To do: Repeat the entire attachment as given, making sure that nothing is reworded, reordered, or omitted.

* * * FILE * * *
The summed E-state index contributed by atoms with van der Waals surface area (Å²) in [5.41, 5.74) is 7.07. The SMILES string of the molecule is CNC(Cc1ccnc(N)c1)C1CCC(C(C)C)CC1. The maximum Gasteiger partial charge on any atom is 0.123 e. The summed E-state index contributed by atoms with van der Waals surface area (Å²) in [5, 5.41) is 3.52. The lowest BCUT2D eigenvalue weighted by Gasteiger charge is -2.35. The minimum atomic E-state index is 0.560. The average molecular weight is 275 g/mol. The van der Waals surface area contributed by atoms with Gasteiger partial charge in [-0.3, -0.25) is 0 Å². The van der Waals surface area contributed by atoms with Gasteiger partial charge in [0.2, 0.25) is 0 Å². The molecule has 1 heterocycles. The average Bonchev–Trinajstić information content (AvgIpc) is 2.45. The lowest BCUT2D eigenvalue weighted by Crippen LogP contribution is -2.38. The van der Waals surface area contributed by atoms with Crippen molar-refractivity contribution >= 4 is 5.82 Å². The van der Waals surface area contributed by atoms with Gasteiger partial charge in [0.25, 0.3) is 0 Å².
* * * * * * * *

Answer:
The summed E-state index contributed by atoms with van der Waals surface area (Å²) in [5.41, 5.74) is 7.07. The SMILES string of the molecule is CNC(Cc1ccnc(N)c1)C1CCC(C(C)C)CC1. The maximum Gasteiger partial charge on any atom is 0.123 e. The summed E-state index contributed by atoms with van der Waals surface area (Å²) in [5, 5.41) is 3.52. The lowest BCUT2D eigenvalue weighted by Gasteiger charge is -2.35. The minimum atomic E-state index is 0.560. The average molecular weight is 275 g/mol. The van der Waals surface area contributed by atoms with Gasteiger partial charge in [-0.3, -0.25) is 0 Å². The van der Waals surface area contributed by atoms with Gasteiger partial charge in [0.2, 0.25) is 0 Å². The molecule has 1 heterocycles. The average Bonchev–Trinajstić information content (AvgIpc) is 2.45. The lowest BCUT2D eigenvalue weighted by Crippen LogP contribution is -2.38. The van der Waals surface area contributed by atoms with Crippen molar-refractivity contribution >= 4 is 5.82 Å². The van der Waals surface area contributed by atoms with Gasteiger partial charge in [0.25, 0.3) is 0 Å².